SIMON: We sketched in the by now very famous incident at the Royal Opera House. I'm intrigued by this. They knew who you were. You're one of the best-known opera stars in the world. Why did they sign you?

VOIGT: Well, that was ultimately the question. They signed the contract and engaged me in good faith. I had been there twice before. They knew it wasn't a secret that I was a big girl. So that was where the problem lie. But in opera, if, for whatever reason, when a contract is fully executed and a designer or a director decides that you're not appropriate to the part, that discussion is had, and then the opera house gives you something equivalent to that role. But in this particular case, the Royal Opera House didn't have anything else available, and that was where the problem really came to the forefront, that this was a bigger issue than just this particular director.

SIMON: So you had the surgery, as we noted, and a lot of the book is what happens thereafter. Did you discover that slimming down is not all you thought it would be?

VOIGT: Well, no, it certainly has been life-changing. And the problem was that gastric bypass is a tool to losing weight for somebody who is morbidly obese and has not had any success. But underneath that is some sort of emotional problems that have to be dealt with or the problem will reoccur. And those were never dealt with.

SIMON: Deborah, if I might call you that.

VOIGT: Why don't you call me Debbie?

SIMON: Debbie. Well, I believe that's the title of a book I read recently.

VOIGT: (Laughter) Yes.

SIMON: Debbie, what was going on as you look back on it now?

VOIGT: I think it was a feeling like I couldn't be in my own skin. And it's not for any reasons that I'm able to really define. It is what it is. And I felt the need to escape from that. For whatever reason, I have this uncomfortability when I'm with myself.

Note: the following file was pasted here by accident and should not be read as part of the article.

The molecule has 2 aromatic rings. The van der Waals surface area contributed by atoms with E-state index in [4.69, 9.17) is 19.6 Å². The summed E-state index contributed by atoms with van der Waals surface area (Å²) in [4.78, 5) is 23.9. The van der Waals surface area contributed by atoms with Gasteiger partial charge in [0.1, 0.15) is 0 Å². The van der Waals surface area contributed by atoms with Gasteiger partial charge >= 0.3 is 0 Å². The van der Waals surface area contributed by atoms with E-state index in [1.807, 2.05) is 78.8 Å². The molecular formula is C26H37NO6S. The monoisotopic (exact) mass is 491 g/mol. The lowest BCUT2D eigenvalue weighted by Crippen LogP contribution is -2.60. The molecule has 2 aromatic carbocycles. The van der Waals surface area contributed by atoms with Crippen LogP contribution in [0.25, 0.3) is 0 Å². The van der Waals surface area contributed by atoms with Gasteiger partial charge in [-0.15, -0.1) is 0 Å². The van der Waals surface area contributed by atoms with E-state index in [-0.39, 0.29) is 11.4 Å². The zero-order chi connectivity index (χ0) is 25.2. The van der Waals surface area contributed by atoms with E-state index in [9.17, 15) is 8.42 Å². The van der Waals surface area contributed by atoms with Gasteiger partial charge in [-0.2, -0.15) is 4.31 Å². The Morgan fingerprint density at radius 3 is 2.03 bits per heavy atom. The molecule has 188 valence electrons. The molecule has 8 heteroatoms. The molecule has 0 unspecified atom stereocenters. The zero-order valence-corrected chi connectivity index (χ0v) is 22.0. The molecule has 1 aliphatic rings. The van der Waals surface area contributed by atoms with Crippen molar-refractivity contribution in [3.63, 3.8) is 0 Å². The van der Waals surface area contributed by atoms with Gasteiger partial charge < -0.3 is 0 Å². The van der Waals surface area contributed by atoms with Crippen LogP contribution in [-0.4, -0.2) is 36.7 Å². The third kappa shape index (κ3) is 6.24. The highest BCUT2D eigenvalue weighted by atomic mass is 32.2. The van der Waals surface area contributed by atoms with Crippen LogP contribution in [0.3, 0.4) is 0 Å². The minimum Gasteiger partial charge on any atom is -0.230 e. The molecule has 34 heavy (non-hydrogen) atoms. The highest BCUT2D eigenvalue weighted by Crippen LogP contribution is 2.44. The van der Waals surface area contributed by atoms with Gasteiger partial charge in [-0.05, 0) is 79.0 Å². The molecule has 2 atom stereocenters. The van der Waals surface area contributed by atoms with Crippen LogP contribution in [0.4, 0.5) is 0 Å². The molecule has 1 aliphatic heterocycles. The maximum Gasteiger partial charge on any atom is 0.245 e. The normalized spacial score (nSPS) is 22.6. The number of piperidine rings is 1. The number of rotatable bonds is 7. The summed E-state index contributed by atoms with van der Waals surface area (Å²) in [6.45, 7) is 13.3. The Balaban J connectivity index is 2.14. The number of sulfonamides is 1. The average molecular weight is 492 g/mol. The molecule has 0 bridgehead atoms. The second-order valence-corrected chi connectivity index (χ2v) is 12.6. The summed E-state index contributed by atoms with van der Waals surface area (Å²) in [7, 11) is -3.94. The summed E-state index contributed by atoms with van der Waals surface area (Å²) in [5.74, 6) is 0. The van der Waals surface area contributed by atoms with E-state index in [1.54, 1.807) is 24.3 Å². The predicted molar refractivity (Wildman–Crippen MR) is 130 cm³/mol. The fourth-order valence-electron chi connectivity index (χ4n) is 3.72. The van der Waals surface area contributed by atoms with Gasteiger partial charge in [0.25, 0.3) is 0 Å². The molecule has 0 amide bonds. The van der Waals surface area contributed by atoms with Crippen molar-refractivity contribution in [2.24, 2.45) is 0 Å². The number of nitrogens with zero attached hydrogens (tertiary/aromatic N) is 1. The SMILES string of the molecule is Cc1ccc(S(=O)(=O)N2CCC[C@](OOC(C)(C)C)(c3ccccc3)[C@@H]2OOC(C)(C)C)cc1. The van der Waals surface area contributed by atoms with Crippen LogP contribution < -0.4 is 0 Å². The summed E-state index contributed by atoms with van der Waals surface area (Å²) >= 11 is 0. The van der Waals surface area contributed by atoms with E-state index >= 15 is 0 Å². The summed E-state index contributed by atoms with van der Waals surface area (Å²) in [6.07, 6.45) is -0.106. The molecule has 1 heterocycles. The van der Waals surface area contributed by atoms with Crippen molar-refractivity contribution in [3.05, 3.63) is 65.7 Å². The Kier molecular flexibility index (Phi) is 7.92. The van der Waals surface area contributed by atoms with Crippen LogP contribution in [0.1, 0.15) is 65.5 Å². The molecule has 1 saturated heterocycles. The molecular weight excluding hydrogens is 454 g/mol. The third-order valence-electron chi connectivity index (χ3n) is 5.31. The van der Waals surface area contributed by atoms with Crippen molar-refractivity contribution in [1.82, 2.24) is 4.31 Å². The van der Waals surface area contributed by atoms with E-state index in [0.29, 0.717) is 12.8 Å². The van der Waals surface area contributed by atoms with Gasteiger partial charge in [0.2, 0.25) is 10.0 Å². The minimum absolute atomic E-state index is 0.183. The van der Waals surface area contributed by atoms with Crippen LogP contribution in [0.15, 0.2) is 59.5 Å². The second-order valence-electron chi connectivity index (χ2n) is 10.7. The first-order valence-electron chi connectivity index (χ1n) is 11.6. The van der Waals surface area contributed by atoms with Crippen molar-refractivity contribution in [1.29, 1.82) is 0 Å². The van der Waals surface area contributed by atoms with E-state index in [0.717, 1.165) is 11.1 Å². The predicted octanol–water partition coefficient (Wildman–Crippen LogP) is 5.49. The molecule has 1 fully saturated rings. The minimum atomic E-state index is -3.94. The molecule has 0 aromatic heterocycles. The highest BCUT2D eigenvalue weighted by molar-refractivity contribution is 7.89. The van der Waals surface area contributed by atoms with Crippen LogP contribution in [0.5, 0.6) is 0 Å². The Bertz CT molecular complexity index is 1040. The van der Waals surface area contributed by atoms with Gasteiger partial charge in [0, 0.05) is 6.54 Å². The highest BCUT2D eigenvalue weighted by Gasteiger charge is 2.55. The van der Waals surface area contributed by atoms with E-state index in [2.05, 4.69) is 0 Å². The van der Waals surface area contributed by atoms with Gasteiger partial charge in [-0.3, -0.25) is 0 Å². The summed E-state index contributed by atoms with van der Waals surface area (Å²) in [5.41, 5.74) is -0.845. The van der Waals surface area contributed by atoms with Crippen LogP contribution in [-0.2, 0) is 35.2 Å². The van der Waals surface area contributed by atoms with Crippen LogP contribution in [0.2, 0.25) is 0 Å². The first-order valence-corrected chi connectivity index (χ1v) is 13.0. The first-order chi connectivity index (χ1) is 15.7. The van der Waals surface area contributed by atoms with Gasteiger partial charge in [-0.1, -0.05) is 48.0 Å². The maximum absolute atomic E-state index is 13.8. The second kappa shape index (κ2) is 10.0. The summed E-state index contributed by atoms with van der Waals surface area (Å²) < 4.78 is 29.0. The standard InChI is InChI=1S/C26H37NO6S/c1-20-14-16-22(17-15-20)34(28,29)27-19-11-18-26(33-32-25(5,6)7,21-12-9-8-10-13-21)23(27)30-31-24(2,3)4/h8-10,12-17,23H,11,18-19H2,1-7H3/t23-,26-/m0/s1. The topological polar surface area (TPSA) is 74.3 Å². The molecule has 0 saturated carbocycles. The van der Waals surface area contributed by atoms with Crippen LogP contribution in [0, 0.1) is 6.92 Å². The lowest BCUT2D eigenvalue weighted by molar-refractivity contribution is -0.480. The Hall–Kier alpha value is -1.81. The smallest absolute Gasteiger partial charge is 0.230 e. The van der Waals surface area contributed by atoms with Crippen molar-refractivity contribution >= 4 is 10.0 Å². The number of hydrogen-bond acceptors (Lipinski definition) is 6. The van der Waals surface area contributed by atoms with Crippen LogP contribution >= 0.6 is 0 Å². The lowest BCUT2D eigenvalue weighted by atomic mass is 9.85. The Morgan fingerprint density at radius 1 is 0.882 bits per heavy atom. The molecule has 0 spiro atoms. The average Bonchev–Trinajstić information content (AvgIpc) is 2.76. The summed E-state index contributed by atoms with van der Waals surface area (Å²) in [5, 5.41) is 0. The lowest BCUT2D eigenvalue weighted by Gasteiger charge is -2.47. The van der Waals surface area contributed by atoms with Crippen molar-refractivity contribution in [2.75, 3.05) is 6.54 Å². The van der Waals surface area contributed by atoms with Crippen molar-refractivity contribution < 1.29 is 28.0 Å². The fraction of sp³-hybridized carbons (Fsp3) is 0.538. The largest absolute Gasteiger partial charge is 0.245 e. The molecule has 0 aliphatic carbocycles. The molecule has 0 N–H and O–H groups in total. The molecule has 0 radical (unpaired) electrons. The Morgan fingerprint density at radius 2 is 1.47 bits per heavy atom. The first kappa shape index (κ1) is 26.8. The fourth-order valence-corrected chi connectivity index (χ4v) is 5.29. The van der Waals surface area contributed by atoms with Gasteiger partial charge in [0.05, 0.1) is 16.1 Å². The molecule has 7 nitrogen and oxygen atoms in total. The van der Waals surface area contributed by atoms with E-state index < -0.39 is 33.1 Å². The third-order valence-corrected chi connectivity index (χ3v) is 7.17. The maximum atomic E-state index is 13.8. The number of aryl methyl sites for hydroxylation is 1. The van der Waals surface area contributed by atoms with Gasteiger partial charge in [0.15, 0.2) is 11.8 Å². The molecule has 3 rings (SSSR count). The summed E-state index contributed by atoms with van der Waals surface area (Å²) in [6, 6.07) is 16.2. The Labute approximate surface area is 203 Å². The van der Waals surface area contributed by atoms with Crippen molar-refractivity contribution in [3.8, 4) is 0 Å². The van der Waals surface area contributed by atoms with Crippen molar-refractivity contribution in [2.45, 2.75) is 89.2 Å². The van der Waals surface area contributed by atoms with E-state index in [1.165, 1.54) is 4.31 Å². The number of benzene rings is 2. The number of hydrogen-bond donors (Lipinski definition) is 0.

SIMON: Still?

VOIGT: Still, yes, much, much easier these days with much greater success.

SIMON: Singing all over the world - I mean, from small towns to great concert stages - do you recall a moment, maybe one night, when you thought to yourself, boy, that voice was right?

VOIGT: There have been a few. I think often about performances that I did of the role of Sieglinde from Richard Wagner's "Die Walkure," and she has a very, very difficult life. Her husband is very abusive to her, and she's very unhappy, but she has an incredible amount of hope in her. And I happened to be singing this role on stage at the Met for the first time, and my tenor was Placido Domingo. And I just remember being onstage, and when the curtain went down after the first act, and we went out to take our bows, the applause from the audience was something that was so enormous; it had an actual presence to it. It was like a sort of a rush of air over our bodies. And it was just one of the most amazing experiences of my life. That was something really, really special.

SIMON: Deborah Voigt, her new book, "Call Me Debbie: True Confessions Of A Down-To-Earth Diva." Thanks so much for being with us.

VOIGT: It's been my pleasure. So very nice to meet you.


VOIGT: (Singing).

SIMON: This is WEEKEND EDITION from NPR News. I'm Scott Simon.